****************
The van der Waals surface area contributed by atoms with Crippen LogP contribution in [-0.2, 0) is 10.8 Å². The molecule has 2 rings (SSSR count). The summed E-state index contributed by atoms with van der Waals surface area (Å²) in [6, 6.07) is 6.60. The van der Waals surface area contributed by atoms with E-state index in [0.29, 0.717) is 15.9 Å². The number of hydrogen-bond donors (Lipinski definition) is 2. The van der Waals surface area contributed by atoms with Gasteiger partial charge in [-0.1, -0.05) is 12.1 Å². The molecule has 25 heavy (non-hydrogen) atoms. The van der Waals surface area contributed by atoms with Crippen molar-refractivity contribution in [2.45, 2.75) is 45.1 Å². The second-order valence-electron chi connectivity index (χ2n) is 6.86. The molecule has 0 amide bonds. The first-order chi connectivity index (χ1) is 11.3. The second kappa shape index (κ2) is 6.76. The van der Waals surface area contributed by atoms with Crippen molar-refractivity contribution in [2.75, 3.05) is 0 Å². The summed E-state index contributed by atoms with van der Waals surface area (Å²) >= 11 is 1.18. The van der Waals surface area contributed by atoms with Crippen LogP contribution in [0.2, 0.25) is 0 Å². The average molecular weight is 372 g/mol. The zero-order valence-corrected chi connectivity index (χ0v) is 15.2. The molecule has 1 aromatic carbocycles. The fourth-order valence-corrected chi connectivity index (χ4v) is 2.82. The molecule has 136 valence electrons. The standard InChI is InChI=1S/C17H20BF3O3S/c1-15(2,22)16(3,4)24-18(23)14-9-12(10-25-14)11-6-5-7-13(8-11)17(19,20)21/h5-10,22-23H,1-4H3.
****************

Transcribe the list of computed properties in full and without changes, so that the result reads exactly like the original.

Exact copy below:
The van der Waals surface area contributed by atoms with Crippen LogP contribution in [-0.2, 0) is 10.8 Å². The molecule has 2 rings (SSSR count). The summed E-state index contributed by atoms with van der Waals surface area (Å²) in [6, 6.07) is 6.60. The van der Waals surface area contributed by atoms with E-state index in [0.29, 0.717) is 15.9 Å². The number of hydrogen-bond donors (Lipinski definition) is 2. The van der Waals surface area contributed by atoms with Gasteiger partial charge in [-0.1, -0.05) is 12.1 Å². The molecule has 25 heavy (non-hydrogen) atoms. The van der Waals surface area contributed by atoms with Crippen molar-refractivity contribution in [2.45, 2.75) is 45.1 Å². The second-order valence-electron chi connectivity index (χ2n) is 6.86. The molecule has 0 amide bonds. The first-order chi connectivity index (χ1) is 11.3. The second kappa shape index (κ2) is 6.76. The van der Waals surface area contributed by atoms with Crippen molar-refractivity contribution in [2.75, 3.05) is 0 Å². The summed E-state index contributed by atoms with van der Waals surface area (Å²) >= 11 is 1.18. The van der Waals surface area contributed by atoms with Crippen LogP contribution in [0.2, 0.25) is 0 Å². The average molecular weight is 372 g/mol. The zero-order valence-corrected chi connectivity index (χ0v) is 15.2. The molecule has 1 aromatic carbocycles. The fourth-order valence-corrected chi connectivity index (χ4v) is 2.82. The molecule has 136 valence electrons. The standard InChI is InChI=1S/C17H20BF3O3S/c1-15(2,22)16(3,4)24-18(23)14-9-12(10-25-14)11-6-5-7-13(8-11)17(19,20)21/h5-10,22-23H,1-4H3.